See Drug Reference for a full list of side effects. (Drug Reference is not available in all systems.)

What To Think About

People with type 1 diabetes who tightly control their blood sugar levels using either multiple daily injections or the insulin pump have lower hemoglobin A1c levels and may reduce their risk for developing small blood vessel complications (eye and kidney disease) compared to people who take one or two injections every day.

The insulin pump provides a way to give insulin with less frequent injections and is as effective as multiple daily injections at keeping blood sugar levels within a target range.

The long-acting insulin glargine (Lantus) may help prevent some people from having frequent nighttime low blood sugar levels. It may also be helpful for people who have had difficulty keeping their blood sugar levels in their target range with intermediate-acting insulin.

Giving short-acting insulin at the evening meal and NPH at bedtime instead of giving them together at the evening meal may reduce the risk of nocturnal hypoglycemia and hypoglycemia unawareness.

What can affect insulin

Some factors that affect how fast and how well an insulin dose works are:

  • Where the dose is given. If you give insulin into your abdomen (especially above and to the side of your belly button), the medicine will get into your system more consistently from day to day. If the medicine is given into a muscle or a small blood vessel instead of fatty tissue, the medicine will get into your system faster.
  • How much insulin is given. Higher doses of insulin reduce the blood sugar level more than lower doses.
  • Whether you have exercised before or just after taking insulin. If you have just exercised the muscles in the area where you give your insulin injection, the medicine will get into your system faster.
  • If you apply heat to the area. The medicine will get into your system faster if you take a hot bath or shower, put on a heat pack, or massage the area where you have just given your insulin injection.
  • If you do not have enough fluid in your body (you are dehydrated), you will not have as much blood flow to your skin, so insulin will not be absorbed as well as it would be otherwise.

Things to do

  • Label each insulin bottle when it is used for the first time, and discard unused medicine after 30 days. A bottle of insulin may lose its ability to work well (potency) after 30 days of use.
  • Store insulin properly so that its effectiveness is protected.
  • When you buy insulin, check the generic or brand names to make sure you are buying the correct type. For example, if you have been using Humulin-R (insulin regular), make sure you buy Humulin-R instead of Humulin-N (insulin NPH).
  • Know when your prescribed types of insulin start working (onset), when they work most (peak), and how long they work (duration).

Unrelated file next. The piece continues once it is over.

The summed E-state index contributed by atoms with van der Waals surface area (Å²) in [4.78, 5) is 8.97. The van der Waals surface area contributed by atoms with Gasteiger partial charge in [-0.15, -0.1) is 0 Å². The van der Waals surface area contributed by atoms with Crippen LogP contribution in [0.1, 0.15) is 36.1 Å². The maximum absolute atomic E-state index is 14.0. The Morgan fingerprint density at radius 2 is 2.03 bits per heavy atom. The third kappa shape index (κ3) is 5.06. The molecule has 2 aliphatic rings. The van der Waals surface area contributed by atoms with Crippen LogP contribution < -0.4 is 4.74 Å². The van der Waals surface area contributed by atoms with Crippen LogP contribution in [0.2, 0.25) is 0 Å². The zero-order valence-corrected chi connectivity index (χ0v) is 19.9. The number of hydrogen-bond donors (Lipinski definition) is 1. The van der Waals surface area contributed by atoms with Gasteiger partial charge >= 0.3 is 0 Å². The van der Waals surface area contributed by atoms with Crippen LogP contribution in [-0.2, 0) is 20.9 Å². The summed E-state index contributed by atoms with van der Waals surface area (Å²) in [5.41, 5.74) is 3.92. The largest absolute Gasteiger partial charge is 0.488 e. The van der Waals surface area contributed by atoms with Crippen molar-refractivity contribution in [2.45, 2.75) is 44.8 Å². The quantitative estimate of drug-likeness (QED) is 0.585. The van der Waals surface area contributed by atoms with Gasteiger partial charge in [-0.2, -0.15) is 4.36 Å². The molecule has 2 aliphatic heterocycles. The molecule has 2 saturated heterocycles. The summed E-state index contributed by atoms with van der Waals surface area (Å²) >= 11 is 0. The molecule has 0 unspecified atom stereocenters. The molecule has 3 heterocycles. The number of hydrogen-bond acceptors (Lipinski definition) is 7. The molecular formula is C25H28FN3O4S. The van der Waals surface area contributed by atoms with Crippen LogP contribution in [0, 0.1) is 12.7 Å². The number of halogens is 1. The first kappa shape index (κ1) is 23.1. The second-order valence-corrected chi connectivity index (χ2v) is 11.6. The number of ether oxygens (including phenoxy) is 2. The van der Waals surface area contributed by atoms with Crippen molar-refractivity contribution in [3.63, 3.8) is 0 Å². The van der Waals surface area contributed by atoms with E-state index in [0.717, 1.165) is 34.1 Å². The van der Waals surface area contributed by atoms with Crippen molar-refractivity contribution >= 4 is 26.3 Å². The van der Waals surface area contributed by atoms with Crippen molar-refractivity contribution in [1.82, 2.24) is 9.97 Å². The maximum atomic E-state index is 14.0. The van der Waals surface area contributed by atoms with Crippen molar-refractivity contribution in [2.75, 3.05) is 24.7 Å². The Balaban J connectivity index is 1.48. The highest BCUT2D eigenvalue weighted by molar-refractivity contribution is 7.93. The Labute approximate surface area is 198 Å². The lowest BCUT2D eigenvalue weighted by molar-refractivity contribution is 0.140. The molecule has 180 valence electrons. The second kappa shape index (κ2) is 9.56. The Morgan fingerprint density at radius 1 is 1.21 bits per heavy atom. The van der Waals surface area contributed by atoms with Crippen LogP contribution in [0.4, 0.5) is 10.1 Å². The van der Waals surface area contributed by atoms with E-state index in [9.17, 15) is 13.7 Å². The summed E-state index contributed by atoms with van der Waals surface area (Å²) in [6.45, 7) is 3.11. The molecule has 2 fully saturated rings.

• Know how to give an insulin injection.
    Click here to view an Actionset. Diabetes: Giving Yourself an Insulin Shot
    Click here to view an Actionset. Diabetes in Children: Giving Insulin Shots to a Child

Precautions to take with long-acting insulin

The long-acting insulin glargine (Lantus):

  • Should be used only if it is clear, colourless, and contains no particles.
  • Should not be given using a syringe that has been used to give another type of insulin.
  • Should not be mixed with any other type of insulin. People who cannot take multiple injections may not be able to take this medicine.
  • Should be clearly labelled so it is not confused with short-acting insulins, which also are clear.
  • Usually is injected as one dose at bedtime. But it can be taken in the morning, and it can be split into morning and evening doses.
  • May cause more discomfort at the injection site than other types of insulin because it is acidic.
  • Should not be used in an insulin pump.

Children with type 2 diabetes

Insulin may be given as a single nighttime dose or as several smaller doses throughout the day.

Complete the new medication information form (PDF) (What is a PDF document?) to help you understand this medication.

References

Citations

  1. Canadian Diabetes Association (2008). Clinical practice guidelines for the prevention and management of diabetes in Canada. Available online: http://www.diabetes.ca/for-professionals/resources/2008-cpg.
  2. Diabetes Control and Complications Trial/Epidemiology of Diabetes Interventions and Complications Study Research Group (2005). Intensive diabetes treatment and cardiovascular disease in patients with type 1 diabetes. New England Journal of Medicine, 353(25): 2634–2653.
  3. Bolli GB, et al. (2009). Comparison of a multiple daily insulin injection regimen (basal once-daily glargine plus mealtime lispro) and continuous subcutaneous insulin infusion (lispro) in type 1 diabetes. Diabetes Care, 32(7): 1170–1176.

Credits

By Healthwise Staff
Primary Medical Reviewer John Pope, MD - Pediatrics
Primary Medical Reviewer Anne C. Poinier, MD - Internal Medicine
Specialist Medical Reviewer David C.W. Lau, MD, PhD, FRCPC - Endocrinology
Last Revised January 13, 2011